The seven habits of highly effective crisis communications teams
We’ve run dozens of crisis simulations with communications teams large and small, from global multinationals to local city emergency responders. Here’s what we’ve found sets the great teams apart from the rest:
1. They’re quick to the first response
Social media doesn’t wait patiently for you to clear your lines and issue a statement on an incident. The great teams we’ve worked with have had default strategies and specific lines for social channels agreed in advance as part of their crisis plans, recognising that online there’s value in acknowledging reports of an incident before all the facts are known. “We’re on it, stay tuned” establishes you as an authoritative, active source.
2. They establish and update a single source of truth
The other challenge of social media is the sheer range of channels. Done well, messages need crafting and publishing appropriately for different networks: a good tweet may make for a poor Facebook post. In a crisis, it’s tough to be everywhere, but the strong teams we’ve worked with signpost effectively, maintaining a rolling statement or FAQ on a corporate channel, and pointing people to it from elsewhere. That’s not a recipe for just pumping out a static press release: the single source needs to evolve and develop but provide a core narrative for replies elsewhere to draw from.
3. They don’t give up on customer service
In most cases, a good proportion of your customers and stakeholders may be unaware of the unfolding crisis. Online, they’ll be expecting the same level of customer service, in the same amiable style as they’d get on a normal day. But chatty tweets against the backdrop of a serious incident can look like the organisation isn’t taking matters seriously. The great comms teams tweak their tone, but keep up the customer service, structuring their team to handle business sensitively alongside the response-and-recovery work to deal with the crisis itself.
4. They use different digital channels intelligently
You wouldn’t hold a press conference through a megaphone, but adapting messages to the right channels is a challenge for main teams, particularly where crisis team leaders think purely in terms of media statements. Social media channels lend themselves to different messages, some with the emphasis on the social, others on the (multi)media. Effective teams use Twitter for breaking news and signposting, upload video interviews with spokespeople to YouTube or write more informal messages on a corporate blog. Their messaging strategy is unified, but the delivery is tailored.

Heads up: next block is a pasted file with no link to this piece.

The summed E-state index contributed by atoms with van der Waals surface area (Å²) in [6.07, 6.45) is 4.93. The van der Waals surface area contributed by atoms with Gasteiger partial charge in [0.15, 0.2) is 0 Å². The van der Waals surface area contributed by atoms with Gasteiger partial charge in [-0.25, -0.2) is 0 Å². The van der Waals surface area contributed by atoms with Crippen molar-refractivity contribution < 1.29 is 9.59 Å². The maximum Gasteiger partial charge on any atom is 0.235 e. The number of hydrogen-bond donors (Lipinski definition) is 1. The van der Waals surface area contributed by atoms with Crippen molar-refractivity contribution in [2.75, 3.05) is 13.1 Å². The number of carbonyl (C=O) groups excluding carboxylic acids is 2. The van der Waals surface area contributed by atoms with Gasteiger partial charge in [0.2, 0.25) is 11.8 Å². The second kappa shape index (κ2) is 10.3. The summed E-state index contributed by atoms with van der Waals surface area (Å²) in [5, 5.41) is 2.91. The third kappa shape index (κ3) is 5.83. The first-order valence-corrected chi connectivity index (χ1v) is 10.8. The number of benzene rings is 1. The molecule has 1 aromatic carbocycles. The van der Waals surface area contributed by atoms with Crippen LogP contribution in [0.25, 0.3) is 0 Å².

5. They’re ready to go deep and wide
Traditional crisis communications is all about honing the statement which captures the organisation’s response – and there’s an essential role for that in the digital world. But the online audience is more active than conventional broadcast audiences – many want to do their own digging, blogging, verification and speculation. Often, a crisis response is constrained by a sensible process or mandatory regulation – but the outside world just sees silence and delay. Great teams provide context, fast facts, reference material and links to explain what’s going on and why the response is taking the shape it is: treat the online audience as grown-ups and share information with them where you can, and they’ll debunk myths on your behalf and cut you some slack.
6. They tap into partners and the community
Why should people believe you? When the crisis spotlight shines on them, good teams don’t assume that they need to be the sole source of information and reassurance. Unless you have a phenomenal brand or a loved spokesperson, it’s wise to give stakeholders reasons to believe your competence and compassion through your previous track record and satisfied customers. Play this one carefully: the best teams can quickly bring forward a credible ambassador to help underscore their credentials or give something to fans for them to share online (think, Heineken’s infographic when accused of supporting dogfighting), without looking like opportunists trying to distract attention from the incident itself.
7. They remember their staff are human beings
One of our clients has two fridges in their crisis operations centre. One, for peacetime filled with the usual office fridge fare. The other, is the crisis fridge – filled with pizzas, ready meals, juice and other things to help sustain the team during an extended incident response. The best teams we’ve worked with have a plan for how they’ll operate shifts and handovers to give staff a break; they recognise too the emotional impact of an incident on their own people, and provide support for them during and afterwards – from an online book of condolence on the internet, to a telephone helpline.
thepicturedrome – http://www.flickr.com/photos/[email protected]/6334628811
raver_mikey – http://www.flickr.com/photos/raver_mikey/8593084575
afeman – http://www.flickr.com/photos/afeman/65343543
OZinOH – http://www.flickr.com/photos/[email protected]/7126146307
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